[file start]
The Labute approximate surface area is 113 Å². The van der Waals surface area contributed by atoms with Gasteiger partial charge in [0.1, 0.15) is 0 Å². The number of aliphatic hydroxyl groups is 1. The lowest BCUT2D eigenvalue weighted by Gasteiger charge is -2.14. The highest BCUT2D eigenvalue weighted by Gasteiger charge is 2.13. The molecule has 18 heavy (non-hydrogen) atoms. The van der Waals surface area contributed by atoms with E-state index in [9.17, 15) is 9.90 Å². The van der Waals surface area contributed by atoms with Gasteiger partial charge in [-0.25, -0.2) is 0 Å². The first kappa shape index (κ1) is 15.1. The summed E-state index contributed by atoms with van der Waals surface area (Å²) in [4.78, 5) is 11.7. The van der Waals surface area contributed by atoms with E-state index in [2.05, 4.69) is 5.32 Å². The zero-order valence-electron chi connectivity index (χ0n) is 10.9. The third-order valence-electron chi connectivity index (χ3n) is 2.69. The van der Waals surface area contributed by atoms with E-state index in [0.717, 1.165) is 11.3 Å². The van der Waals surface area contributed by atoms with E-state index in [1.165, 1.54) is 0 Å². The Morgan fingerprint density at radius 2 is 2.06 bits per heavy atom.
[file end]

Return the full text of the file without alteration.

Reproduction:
The Labute approximate surface area is 113 Å². The van der Waals surface area contributed by atoms with Gasteiger partial charge in [0.1, 0.15) is 0 Å². The number of aliphatic hydroxyl groups is 1. The lowest BCUT2D eigenvalue weighted by Gasteiger charge is -2.14. The highest BCUT2D eigenvalue weighted by Gasteiger charge is 2.13. The molecule has 18 heavy (non-hydrogen) atoms. The van der Waals surface area contributed by atoms with E-state index in [9.17, 15) is 9.90 Å². The van der Waals surface area contributed by atoms with Gasteiger partial charge in [-0.25, -0.2) is 0 Å². The first kappa shape index (κ1) is 15.1. The summed E-state index contributed by atoms with van der Waals surface area (Å²) in [4.78, 5) is 11.7. The van der Waals surface area contributed by atoms with E-state index in [2.05, 4.69) is 5.32 Å². The zero-order valence-electron chi connectivity index (χ0n) is 10.9. The third-order valence-electron chi connectivity index (χ3n) is 2.69. The van der Waals surface area contributed by atoms with E-state index in [0.717, 1.165) is 11.3 Å². The van der Waals surface area contributed by atoms with E-state index in [1.165, 1.54) is 0 Å². The Morgan fingerprint density at radius 2 is 2.06 bits per heavy atom.